MRIs are having a profound effect on our thinking about what causes a horse’s foot pain.
A study performed by the Centre for Equine Studies of the Animal Health Trust in the United Kingdom looked at the MRI findings of 199 horses evaluated for foot pain.??The horses in the study were confirmed to have foot-lameness problems by nerve blocks, but where X-rays, bone scan or ultrasound couldn’t identify anything that would explain the degree of lameness in the horse.
By using the MRI, the researchers found that most of the injuries were actually soft-tissue problems and had a poor prognosis. Prognosis was best for horses with traumatic injuries of the pastern bone or coffin bone, with 71% of the cases having an excellent outcome.
Horses with primary lesions of the deep digital flexor tendon or collateral ligaments of the coffin joint had much lower chances of returning to soundness, while horses with combined injuries of the DDF tendon and navicular bone, or primary navicular bone abnormalities, had the worst outcome. Most suffered persistent lameness.??
Research is needed to come up with more-effective treatments and to identify specific risk factors for these injuries. In the meantime, the best thing you can do to minimize the risks is make sure that meticulous attention is paid to the balance of your horse’s hooves, that you don’t let your horse go too long between trims and that you stay alert to subtle signs of foot pain such as:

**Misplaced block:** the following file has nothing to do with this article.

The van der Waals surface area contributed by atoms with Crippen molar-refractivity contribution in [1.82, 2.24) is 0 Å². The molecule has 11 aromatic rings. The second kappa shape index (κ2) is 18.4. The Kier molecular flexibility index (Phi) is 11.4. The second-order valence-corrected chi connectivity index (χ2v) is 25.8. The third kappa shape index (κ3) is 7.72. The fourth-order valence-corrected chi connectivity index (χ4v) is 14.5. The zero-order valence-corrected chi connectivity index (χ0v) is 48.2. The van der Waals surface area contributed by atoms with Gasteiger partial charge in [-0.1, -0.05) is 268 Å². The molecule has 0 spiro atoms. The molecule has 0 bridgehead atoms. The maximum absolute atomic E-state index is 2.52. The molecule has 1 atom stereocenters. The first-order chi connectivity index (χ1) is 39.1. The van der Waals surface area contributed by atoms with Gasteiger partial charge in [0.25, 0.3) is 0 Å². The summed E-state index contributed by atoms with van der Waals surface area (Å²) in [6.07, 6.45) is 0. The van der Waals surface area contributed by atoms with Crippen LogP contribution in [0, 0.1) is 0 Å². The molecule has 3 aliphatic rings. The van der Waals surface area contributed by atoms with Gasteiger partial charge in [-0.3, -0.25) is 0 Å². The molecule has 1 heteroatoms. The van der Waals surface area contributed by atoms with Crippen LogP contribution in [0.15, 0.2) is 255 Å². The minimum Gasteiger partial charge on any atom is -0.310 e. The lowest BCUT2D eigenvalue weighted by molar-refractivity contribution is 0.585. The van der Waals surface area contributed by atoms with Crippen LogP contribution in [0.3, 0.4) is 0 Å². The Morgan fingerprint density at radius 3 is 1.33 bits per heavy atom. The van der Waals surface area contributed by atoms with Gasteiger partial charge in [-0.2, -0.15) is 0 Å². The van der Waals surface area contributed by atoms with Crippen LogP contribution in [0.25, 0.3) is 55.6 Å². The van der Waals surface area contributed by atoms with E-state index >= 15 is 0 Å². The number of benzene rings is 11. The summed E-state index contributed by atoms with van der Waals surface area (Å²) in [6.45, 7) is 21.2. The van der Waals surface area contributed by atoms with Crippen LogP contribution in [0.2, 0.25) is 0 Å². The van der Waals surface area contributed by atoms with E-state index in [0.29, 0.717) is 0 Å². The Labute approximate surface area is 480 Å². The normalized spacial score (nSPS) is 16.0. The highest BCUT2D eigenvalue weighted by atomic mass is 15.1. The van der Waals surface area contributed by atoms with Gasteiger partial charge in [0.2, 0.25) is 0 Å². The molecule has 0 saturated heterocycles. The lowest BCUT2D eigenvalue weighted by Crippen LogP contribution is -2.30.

• More rigid head carriage.
• Carrying the head either higher or lower than usual.
• Resistance to turning or accepting a particular lead.
• Shortening of stride.
• Choppy way of moving.
• Resistance to fluid movement.
• Reluctance to go down inclines.
• Stumbling on landing after going over a jump.
While other problems can also cause these symptoms, 60 to 75% of all lameness problems begin in the foot, making it a first-check place for all lamenesses.
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